The above figures are reprinted by permission from the ASBMB: J Biol Chem (2001, 276, 30435-30441) copyright 2001.  
  Figures were selected by an automated process.  

Literature references that cite this PDB file's key reference

  PubMed id Reference
21425316 J.Sedzik, and J.P.Jastrzebski (2011).
High-resolution structural model of porcine P2 myelin membrane protein with associated fatty acid ligand: Fact or artifact?
  J Neurosci Res, 89, 909-920.  
21183988 Y.W.Tan, and H.Yang (2011).
Seeing the forest for the trees: fluorescence studies of single enzymes in the context of ensemble experiments.
  Phys Chem Chem Phys, 13, 1709-1721.  
20409334 F.Volontè, L.Pollegioni, G.Molla, L.Frattini, F.Marinelli, and L.Piubelli (2010).
Production of recombinant cholesterol oxidase containing covalently bound FAD in Escherichia coli.
  BMC Biotechnol, 10, 33.  
19926290 H.X.Zhou, and J.A.McCammon (2010).
The gates of ion channels and enzymes.
  Trends Biochem Sci, 35, 179-185.  
19438712 D.P.Heuts, N.S.Scrutton, W.S.McIntire, and M.W.Fraaije (2009).
What's in a covalent bond? On the role and formation of covalently bound flavin cofactors.
  FEBS J, 276, 3405-3427.  
19015844 N.Doukyu, K.Shibata, H.Ogino, and M.Sagermann (2009).
Cloning, sequence analysis, and expression of a gene encoding Chromobacterium sp. DS-1 cholesterol oxidase.
  Appl Microbiol Biotechnol, 82, 479-490.  
19495743 N.Doukyu (2009).
Characteristics and biotechnological applications of microbial cholesterol oxidases.
  Appl Microbiol Biotechnol, 83, 825-837.  
18633481 J.F.Aparicio, and J.F.Martín (2008).
Microbial cholesterol oxidases: bioconversion enzymes or signal proteins?
  Mol Biosyst, 4, 804-809.  
18410129 L.Chen, A.Y.Lyubimov, L.Brammer, A.Vrielink, and N.S.Sampson (2008).
The binding and release of oxygen and hydrogen peroxide are directed by a hydrophobic tunnel in cholesterol oxidase.
  Biochemistry, 47, 5368-5377.
PDB code: 3cnj
18029419 A.Y.Lyubimov, K.Heard, H.Tang, N.S.Sampson, and A.Vrielink (2007).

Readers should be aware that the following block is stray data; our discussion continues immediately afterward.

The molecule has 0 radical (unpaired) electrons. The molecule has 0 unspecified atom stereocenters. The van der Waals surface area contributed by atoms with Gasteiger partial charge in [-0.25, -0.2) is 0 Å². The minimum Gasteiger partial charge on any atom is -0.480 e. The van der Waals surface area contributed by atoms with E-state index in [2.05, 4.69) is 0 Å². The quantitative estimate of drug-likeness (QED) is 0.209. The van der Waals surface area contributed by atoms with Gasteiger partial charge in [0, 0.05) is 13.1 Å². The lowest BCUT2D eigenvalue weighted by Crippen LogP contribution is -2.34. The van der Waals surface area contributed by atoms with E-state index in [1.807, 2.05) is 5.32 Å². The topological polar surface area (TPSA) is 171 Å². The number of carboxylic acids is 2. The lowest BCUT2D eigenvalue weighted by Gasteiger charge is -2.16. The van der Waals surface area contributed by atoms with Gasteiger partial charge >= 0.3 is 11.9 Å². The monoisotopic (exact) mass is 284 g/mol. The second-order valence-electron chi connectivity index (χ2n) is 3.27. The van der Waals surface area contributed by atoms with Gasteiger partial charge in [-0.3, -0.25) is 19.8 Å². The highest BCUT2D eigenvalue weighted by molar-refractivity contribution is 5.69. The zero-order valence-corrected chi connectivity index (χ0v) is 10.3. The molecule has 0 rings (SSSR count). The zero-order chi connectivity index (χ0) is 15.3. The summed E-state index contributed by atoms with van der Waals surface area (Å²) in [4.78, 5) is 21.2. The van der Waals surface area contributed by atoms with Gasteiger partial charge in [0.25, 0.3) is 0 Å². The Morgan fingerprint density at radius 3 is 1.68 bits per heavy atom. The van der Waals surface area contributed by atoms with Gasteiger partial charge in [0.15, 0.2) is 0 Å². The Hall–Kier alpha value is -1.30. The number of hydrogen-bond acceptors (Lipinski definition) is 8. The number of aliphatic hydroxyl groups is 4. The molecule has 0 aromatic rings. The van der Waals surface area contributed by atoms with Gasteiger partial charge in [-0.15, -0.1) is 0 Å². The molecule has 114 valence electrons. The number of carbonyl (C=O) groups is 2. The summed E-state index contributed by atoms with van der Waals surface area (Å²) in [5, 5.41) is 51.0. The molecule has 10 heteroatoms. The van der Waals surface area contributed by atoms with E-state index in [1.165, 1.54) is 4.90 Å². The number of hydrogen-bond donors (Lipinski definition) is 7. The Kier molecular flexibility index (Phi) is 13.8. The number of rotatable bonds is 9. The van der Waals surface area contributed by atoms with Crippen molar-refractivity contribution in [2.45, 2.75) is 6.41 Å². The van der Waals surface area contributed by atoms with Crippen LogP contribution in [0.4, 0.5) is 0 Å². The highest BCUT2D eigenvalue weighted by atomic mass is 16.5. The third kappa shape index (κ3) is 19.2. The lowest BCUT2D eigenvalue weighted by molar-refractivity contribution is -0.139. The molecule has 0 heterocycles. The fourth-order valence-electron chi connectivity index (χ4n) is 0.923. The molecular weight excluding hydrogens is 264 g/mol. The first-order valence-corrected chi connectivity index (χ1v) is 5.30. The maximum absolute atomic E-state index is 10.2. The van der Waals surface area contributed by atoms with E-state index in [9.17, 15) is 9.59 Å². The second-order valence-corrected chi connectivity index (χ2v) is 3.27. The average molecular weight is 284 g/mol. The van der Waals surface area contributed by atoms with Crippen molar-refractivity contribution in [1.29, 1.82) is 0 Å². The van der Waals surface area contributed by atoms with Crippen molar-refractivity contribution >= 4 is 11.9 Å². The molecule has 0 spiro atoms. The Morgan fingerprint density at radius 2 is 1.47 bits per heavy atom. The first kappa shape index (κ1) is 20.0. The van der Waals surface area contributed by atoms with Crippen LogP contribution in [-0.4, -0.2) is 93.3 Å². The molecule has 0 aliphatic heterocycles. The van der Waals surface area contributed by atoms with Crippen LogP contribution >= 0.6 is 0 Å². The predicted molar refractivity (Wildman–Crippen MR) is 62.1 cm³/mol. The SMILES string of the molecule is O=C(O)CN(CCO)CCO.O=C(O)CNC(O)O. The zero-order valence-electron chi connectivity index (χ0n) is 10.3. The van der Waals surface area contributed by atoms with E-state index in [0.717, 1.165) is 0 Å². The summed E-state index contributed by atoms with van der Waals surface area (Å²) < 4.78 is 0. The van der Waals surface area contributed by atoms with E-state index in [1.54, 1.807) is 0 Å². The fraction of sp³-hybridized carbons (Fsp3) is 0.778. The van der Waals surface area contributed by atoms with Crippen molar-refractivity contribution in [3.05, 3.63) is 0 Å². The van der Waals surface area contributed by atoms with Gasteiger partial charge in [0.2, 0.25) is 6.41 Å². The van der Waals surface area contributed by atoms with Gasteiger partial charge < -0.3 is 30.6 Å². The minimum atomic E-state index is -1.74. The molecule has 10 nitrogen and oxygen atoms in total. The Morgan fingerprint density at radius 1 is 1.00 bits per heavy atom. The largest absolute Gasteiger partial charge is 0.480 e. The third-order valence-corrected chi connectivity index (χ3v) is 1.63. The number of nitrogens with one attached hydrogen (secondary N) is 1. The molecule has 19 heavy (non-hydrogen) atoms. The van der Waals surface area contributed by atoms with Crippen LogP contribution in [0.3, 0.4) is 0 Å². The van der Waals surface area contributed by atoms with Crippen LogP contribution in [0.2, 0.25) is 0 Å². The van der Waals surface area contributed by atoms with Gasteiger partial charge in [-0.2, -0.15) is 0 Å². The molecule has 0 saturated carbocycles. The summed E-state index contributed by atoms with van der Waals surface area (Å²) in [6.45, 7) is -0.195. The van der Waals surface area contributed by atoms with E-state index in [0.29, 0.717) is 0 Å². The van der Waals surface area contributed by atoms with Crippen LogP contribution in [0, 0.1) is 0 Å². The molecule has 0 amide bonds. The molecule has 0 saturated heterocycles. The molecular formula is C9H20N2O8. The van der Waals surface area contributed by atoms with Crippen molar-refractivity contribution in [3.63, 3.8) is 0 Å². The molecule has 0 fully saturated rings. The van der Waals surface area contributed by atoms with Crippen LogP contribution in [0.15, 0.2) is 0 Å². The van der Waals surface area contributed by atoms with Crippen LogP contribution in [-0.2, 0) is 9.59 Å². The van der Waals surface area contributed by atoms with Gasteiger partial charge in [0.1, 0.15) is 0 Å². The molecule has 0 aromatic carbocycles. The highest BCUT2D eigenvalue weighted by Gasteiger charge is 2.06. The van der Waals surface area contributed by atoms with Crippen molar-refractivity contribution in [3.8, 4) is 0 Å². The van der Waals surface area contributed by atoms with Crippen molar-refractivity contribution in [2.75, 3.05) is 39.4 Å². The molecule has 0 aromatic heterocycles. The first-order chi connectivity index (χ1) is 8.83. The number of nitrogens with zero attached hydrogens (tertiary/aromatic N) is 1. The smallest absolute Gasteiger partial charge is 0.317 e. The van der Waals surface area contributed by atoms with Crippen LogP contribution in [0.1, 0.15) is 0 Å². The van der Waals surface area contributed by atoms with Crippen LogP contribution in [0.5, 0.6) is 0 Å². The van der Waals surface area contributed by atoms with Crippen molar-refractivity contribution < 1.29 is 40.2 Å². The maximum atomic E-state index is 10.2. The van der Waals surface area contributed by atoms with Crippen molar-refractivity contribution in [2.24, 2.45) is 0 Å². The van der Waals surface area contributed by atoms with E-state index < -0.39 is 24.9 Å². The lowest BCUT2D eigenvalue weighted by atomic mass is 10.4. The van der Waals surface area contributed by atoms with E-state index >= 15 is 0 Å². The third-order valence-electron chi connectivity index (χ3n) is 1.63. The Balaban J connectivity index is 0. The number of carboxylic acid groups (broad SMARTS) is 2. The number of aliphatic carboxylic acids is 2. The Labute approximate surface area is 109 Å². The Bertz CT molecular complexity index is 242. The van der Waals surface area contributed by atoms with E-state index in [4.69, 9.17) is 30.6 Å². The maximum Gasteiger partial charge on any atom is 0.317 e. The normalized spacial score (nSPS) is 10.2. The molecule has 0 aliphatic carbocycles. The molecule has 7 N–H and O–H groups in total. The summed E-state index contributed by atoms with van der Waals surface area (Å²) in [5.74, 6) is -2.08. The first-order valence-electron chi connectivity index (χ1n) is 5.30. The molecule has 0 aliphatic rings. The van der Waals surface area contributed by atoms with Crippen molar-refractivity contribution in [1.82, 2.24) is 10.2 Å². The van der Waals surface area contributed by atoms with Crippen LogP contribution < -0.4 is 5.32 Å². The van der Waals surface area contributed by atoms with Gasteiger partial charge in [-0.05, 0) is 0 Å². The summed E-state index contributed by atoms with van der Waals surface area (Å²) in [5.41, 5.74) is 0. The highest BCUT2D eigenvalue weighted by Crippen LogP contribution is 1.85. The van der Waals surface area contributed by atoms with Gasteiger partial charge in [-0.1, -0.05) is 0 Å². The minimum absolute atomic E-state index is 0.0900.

Distortion of flavin geometry is linked to ligand binding in cholesterol oxidase.
  Protein Sci, 16, 2647-2656.
PDB codes: 3b3r 3b6d
17675410 J.Saam, I.Ivanov, M.Walther, H.G.Holzhütter, and H.Kuhn (2007).
Molecular dioxygen enters the active site of 12/15-lipoxygenase via dynamic oxygen access channels.
  Proc Natl Acad Sci U S A, 104, 13319-13324.  
16600599 A.Mattevi (2006).
To be or not to be an oxidase: challenging the oxygen reactivity of flavoenzymes.
  Trends Biochem Sci, 31, 276-283.  
17046020 I.M.Moustafa, S.Foster, A.Y.Lyubimov, and A.Vrielink (2006).
Crystal structure of LAAO from Calloselasma rhodostoma with an L-phenylalanine substrate: insights into structure and mechanism.
  J Mol Biol, 364, 991.
PDB code: 2iid
16698554 J.H.Han, N.Kerrison, C.Chothia, and S.A.Teichmann (2006).
Divergence of interdomain geometry in two-domain proteins.
  Structure, 14, 935-945.  
14675549 A.Vrielink, and N.Sampson (2003).
Sub-Angstrom resolution enzyme X-ray structures: is seeing believing?
  Curr Opin Struct Biol, 13, 709-715.  
14690428 M.Ghanem, F.Fan, K.Francis, and G.Gadda (2003).
Spectroscopic and kinetic properties of recombinant choline oxidase from Arthrobacter globiformis.
  Biochemistry, 42, 15179-15188.  
12454495 R.Aunpad, S.P.Muench, P.J.Baker, S.Sedelnikova, W.Panbangred, N.Doukyu, R.Aono, and D.W.Rice (2002).
Crystallization and preliminary X-ray crystallographic studies on the class II cholesterol oxidase from Burkholderia cepacia containing bound flavin.
  Acta Crystallogr D Biol Crystallogr, 58, 2182-2183.  
The most recent references are shown first. Citation data come partly from CiteXplore and partly from an automated harvesting procedure. Note that this is likely to be only a partial list as not all journals are covered by either method. However, we are continually building up the citation data so more and more references will be included with time. Where a reference describes a PDB structure, the PDB code is shown on the right.